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Friday, September 28, 2012

Employment Lawyers Want to Know: Debate Questions for the Candidates

I've shared my questions for the Presidential and Vice Presidential candidates this week. Four of my fellow employment lawyers did the same thing, and I thought I'd give you some of the highlights.

Questions for President Obama

Eric Meyer asked:

Protection of women's rights in the workplace seems to have been a priority for you since taking office. In 2009, you signed the Lily Ledbetter Fair Pay Act, which effects the statute of limitations for filing an equal-pay lawsuit, into law. The Patient Protection and Affordable Care Act, signed into law in 2010, includes workplace breastfeeding protections.

Should you win reelection, what further changes would you make to workplace laws?

Jon Hyman wanted to know:

Four years ago, you campaigned on a promise to help working families. You promised to expand the FMLA to cover smaller employers, and promised that employers would be required to provide paid sick days to all employees. Yet, four years later, your track record on these issues is spotty at best. The only accomplishment to which you can point in the Lilly Ledbetter Fair Pay Act. What can you say to working families to earn their trust that the next four years will be different?

Robin Shea
We already have Title VII and the Equal Pay Act, both of which give remedies to women if they're discriminated against with respect to compensation, as well as your own Lilly Ledbetter Fair Pay Act. (Title VII and the Ledbetter Act apply to pay discrimination based on race, national origin, etc., as well.) An expansion of the existing law is likely to make employers more vulnerable to lawsuits and class action settlement demands in an already bad economy. Given that, what evidence do you have that any significant part of the current sex-based disparity in pay is caused by discrimination against women, as opposed to voluntary work-life choices made by women and men? In light of studies showing that the so-called "gender pay gap" almost disappears when one controls for voluntary choices, why is this legislation necessary and couldn't it actually have the perverse effect of limiting opportunities for women?

Daniel Schwartz asked several questions, including:

As President, you have barred discrimination in your administration on the basis of sexual orientation and gender identity. Given your actions in your administration, why has there been no progress in Congress on passage of the Employment Non-Discrimination Act, a proposed bill that would bar employment discrimination on the basis of sexual orientation? Moreover, do you support that bill anymore? Your campaign website has no reference to that bill.

Questions for Mitt Romney

Daniel Schwartz asked several questions, including:
On your campaign website,you state that the “first step in improving labor policy will be to ensure that our labor laws create a stable and level playing field on which businesses can operate. As they hire, businesses should not have to worry that a politicized federal agency will rewrite the rules of the employment game without warning and without regard for the law.” Yet, the NLRB is — by its nature — a political agency that shifts its agenda depending on who the President is. Under George W. Bush, it became more pro-business and under Obama, it became more pro-union. Are you suggesting that you would try to de-politicize the NLRB? If so, how? And if not, aren’t the changes you propose simply adding to the political nature of the NLRB?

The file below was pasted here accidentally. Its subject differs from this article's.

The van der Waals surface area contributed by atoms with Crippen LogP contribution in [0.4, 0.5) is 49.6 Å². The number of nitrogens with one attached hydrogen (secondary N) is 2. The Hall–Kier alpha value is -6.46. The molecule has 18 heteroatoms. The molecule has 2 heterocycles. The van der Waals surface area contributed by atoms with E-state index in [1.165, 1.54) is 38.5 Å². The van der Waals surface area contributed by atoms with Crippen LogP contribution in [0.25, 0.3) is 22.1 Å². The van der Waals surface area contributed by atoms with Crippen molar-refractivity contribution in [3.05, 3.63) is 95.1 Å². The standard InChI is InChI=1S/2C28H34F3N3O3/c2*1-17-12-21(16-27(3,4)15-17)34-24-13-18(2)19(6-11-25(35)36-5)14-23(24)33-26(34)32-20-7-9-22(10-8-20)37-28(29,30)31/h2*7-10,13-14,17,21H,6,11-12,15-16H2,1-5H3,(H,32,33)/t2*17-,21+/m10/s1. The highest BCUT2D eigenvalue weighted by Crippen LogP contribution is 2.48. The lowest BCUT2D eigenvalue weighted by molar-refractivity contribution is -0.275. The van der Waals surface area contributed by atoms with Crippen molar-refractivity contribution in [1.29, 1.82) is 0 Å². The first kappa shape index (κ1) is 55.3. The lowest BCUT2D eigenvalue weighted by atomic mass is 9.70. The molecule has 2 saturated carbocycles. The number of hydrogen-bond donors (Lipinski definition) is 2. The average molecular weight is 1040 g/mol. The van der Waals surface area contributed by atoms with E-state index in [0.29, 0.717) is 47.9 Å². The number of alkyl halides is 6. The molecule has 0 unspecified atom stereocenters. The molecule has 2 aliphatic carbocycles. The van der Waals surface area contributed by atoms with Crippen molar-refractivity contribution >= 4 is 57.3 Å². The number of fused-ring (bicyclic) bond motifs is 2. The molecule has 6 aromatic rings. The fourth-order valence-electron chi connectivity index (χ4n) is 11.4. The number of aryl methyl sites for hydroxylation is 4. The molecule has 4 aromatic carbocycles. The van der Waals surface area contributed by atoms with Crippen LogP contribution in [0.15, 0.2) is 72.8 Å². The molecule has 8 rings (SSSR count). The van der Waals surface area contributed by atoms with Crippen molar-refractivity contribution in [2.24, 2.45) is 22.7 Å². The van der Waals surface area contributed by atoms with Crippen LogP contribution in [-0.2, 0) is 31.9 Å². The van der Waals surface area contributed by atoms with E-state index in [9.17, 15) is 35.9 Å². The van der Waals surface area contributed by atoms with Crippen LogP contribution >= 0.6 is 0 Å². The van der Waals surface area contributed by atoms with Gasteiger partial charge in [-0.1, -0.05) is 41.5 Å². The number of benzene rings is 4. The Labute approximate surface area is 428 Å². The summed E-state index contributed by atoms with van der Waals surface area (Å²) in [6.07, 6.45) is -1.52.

Eric Meyer asked:

As you know, the Family Medical and Leave Act provides job-security protections for qualifying employees with serious health conditions, loved ones with serious health conditions, or who need time off to care for a newborn. Presently pending in Congress are bills to expand the scope of the FMLA. For example, the Domestic Violence Leave Act would provide leave for workers to address domestic violence, sexual assault, or stalking and their effects. The Family and Medical Leave Inclusion Act would amend the FMLA to permit leave to care for a same-sex spouse, domestic partner, parent-in-law, adult child, sibling, grandchild, or grandparent who has a serious health condition.

These efforts would broaden the law. But what if you had the power to repeal the FMLA altogether. Would you do it? And why?

Robin Shea asked:

Actually, several related questions: Do you see the proposed Paycheck Fairness Act and the Employment Non-Discrimination Act, both endorsed by President Obama and the Democratic Party, as hindrances to your party's goals of reining in government regulation and restoring predictability to employers? In the same vein, do you support repeal or scaling back of any of the employment legislation enacted during the Obama and George W. Bush administrations, such the Americans with Disabilities Act Amendments Act or the Lilly Ledbetter Fair Pay Act? How, if at all, do you intend to stop the encroachment of the federal government into the non-union employment relationship?

Jon Hyman wanted to know: